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More on Northern Ireland
Northern Ireland observes the Greenwich Mean Time (GMT), which in informal use can be considered equivalent to the Coordinated Universal Time (UTC+0). The official currency here is the Pound sterling (GBP). Traffic is driven on the left here, as is in the rest of Britain. The phone IDD code is +44.
Northern Ireland was created out of the the former Irish province of Ulster, which now comprises Northern Ireland (with six of Ulster's nine counties) and a part of the Republic of Ireland (with three). Since then, name often Ulster is often used informally to denote Northern Ireland.
Northern Ireland had a 2002 estimated GDP of £33.2 billion, at purchasing power parity, equivalent to a per capita GDP of £19,603. Its economy is based on a number of industries including shipbuilding and textile, with an increasingly dominant role played by the services industry. Tourism is also becoming an important component in the economy of Northern Ireland.
Northern Ireland experiences a temperate maritime climate. There are four distinct seasons, while on a regional basis, the western part of Northern Ireland tends to be wetter than the eastern. July is the warmest month, with average high temperatures of 18°C (64°F). January is the coldest month, with average low temperature of 2°C (36°F).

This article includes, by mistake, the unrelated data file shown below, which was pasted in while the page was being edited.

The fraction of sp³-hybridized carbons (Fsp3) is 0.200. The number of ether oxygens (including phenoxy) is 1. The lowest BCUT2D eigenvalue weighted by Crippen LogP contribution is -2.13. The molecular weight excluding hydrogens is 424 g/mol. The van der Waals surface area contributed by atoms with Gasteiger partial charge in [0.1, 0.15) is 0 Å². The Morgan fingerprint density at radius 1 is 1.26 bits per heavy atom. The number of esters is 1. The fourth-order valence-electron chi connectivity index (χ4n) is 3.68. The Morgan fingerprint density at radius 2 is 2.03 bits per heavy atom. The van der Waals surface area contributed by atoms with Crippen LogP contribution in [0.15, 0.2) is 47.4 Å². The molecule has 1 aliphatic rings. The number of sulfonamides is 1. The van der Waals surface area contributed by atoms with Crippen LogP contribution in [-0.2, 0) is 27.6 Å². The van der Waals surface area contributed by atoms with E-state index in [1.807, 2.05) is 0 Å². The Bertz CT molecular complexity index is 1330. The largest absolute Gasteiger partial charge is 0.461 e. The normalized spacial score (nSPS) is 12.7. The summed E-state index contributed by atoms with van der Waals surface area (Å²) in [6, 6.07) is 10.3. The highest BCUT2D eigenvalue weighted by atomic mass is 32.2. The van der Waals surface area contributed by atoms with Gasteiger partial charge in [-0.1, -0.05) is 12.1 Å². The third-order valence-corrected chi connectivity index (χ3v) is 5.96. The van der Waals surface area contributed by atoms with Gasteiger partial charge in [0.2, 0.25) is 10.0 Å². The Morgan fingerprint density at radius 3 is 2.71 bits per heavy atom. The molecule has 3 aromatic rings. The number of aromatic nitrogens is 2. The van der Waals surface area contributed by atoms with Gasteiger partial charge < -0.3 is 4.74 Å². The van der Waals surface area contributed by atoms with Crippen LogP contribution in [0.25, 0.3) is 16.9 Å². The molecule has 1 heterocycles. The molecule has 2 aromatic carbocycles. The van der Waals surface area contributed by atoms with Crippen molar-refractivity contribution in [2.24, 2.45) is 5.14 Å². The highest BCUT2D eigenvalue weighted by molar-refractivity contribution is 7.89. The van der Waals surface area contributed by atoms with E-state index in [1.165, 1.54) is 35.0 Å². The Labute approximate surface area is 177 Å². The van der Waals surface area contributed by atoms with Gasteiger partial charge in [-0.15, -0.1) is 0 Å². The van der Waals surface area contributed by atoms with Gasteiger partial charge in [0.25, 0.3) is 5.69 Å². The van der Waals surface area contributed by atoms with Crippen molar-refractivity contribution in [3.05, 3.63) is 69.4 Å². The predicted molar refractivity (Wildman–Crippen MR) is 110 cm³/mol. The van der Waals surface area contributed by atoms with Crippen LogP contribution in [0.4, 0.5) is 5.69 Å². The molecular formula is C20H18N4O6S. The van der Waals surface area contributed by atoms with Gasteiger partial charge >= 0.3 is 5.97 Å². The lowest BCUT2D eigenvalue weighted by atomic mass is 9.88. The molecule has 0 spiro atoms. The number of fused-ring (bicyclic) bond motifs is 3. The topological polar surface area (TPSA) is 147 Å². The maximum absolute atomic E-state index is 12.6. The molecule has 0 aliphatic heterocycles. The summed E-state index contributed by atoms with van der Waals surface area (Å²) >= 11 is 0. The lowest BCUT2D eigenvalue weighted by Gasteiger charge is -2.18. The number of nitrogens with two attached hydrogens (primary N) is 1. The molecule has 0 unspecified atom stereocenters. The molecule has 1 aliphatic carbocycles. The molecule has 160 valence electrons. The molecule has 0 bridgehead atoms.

The history of Northern Ireland can be traced to the colonization of the Kingdom of Ireland by the English king, Henry VII, in 1542. The Irish put up fierce resistance against English rule. Following their defeat in the Battle of Kinsale (1601-02), the Irish aristocracy fled Ireland, and the land was taken over by settlers from England and Scotland.
Due to continual demand for independence, Ireland eventually split into two parts in 1921. The autonomous southern part became the Irish Free State, the precursor of the Republic of Ireland. The northern part remains with Great Britain, and became Northern Ireland.
Visiting Northern Ireland
Northern Ireland has the same immigration requirements as the rest of Britain. The George Best Belfast City Airport (BHD), located just two miles from the Belfast city center, serves mainly domestic flights from most major cities in Britain.
International flights to Northern Ireland land at the Belfast International Airport (BFS). The airport gets flights from many major cities in Europe.